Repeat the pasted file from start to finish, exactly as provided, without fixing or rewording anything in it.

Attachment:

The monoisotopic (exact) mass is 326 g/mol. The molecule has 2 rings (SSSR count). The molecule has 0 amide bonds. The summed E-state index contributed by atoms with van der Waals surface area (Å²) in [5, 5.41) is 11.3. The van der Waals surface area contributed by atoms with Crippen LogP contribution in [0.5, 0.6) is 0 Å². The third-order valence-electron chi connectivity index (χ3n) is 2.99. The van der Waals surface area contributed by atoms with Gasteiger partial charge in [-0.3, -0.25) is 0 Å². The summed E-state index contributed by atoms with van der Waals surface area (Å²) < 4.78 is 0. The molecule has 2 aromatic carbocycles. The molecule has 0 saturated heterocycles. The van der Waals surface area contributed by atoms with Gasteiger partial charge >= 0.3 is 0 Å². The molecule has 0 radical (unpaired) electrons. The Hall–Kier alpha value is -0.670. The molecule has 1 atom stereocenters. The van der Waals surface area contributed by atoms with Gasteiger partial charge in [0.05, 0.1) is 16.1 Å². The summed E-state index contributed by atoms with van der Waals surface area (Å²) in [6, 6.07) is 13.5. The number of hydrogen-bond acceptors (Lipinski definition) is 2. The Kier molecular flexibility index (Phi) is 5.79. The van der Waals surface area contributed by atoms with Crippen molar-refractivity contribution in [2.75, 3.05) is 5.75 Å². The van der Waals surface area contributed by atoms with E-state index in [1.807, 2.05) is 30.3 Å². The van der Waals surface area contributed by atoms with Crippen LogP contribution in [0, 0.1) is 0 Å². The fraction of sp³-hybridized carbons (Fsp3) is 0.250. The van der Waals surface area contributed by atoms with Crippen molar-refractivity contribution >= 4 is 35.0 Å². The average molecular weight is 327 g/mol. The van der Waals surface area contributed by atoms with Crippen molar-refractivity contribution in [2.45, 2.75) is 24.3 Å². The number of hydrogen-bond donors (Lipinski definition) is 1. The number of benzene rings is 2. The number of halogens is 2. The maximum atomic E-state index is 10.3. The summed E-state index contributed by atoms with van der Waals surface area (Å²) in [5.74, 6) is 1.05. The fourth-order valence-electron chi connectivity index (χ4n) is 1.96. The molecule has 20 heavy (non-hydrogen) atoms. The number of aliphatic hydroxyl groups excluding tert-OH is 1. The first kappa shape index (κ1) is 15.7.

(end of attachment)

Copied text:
The monoisotopic (exact) mass is 326 g/mol. The molecule has 2 rings (SSSR count). The molecule has 0 amide bonds. The summed E-state index contributed by atoms with van der Waals surface area (Å²) in [5, 5.41) is 11.3. The van der Waals surface area contributed by atoms with Crippen LogP contribution in [0.5, 0.6) is 0 Å². The third-order valence-electron chi connectivity index (χ3n) is 2.99. The van der Waals surface area contributed by atoms with Gasteiger partial charge in [-0.3, -0.25) is 0 Å². The summed E-state index contributed by atoms with van der Waals surface area (Å²) < 4.78 is 0. The molecule has 2 aromatic carbocycles. The molecule has 0 saturated heterocycles. The van der Waals surface area contributed by atoms with Gasteiger partial charge >= 0.3 is 0 Å². The molecule has 0 radical (unpaired) electrons. The Hall–Kier alpha value is -0.670. The molecule has 1 atom stereocenters. The van der Waals surface area contributed by atoms with Gasteiger partial charge in [0.05, 0.1) is 16.1 Å². The summed E-state index contributed by atoms with van der Waals surface area (Å²) in [6, 6.07) is 13.5. The number of hydrogen-bond acceptors (Lipinski definition) is 2. The Kier molecular flexibility index (Phi) is 5.79. The van der Waals surface area contributed by atoms with Crippen molar-refractivity contribution in [2.75, 3.05) is 5.75 Å². The van der Waals surface area contributed by atoms with E-state index in [1.807, 2.05) is 30.3 Å². The van der Waals surface area contributed by atoms with Crippen LogP contribution in [0, 0.1) is 0 Å². The fraction of sp³-hybridized carbons (Fsp3) is 0.250. The van der Waals surface area contributed by atoms with Crippen molar-refractivity contribution >= 4 is 35.0 Å². The average molecular weight is 327 g/mol. The van der Waals surface area contributed by atoms with Crippen molar-refractivity contribution in [2.45, 2.75) is 24.3 Å². The number of hydrogen-bond donors (Lipinski definition) is 1. The number of benzene rings is 2. The number of halogens is 2. The maximum atomic E-state index is 10.3. The summed E-state index contributed by atoms with van der Waals surface area (Å²) in [5.74, 6) is 1.05. The fourth-order valence-electron chi connectivity index (χ4n) is 1.96. The molecule has 20 heavy (non-hydrogen) atoms. The number of aliphatic hydroxyl groups excluding tert-OH is 1. The first kappa shape index (κ1) is 15.7.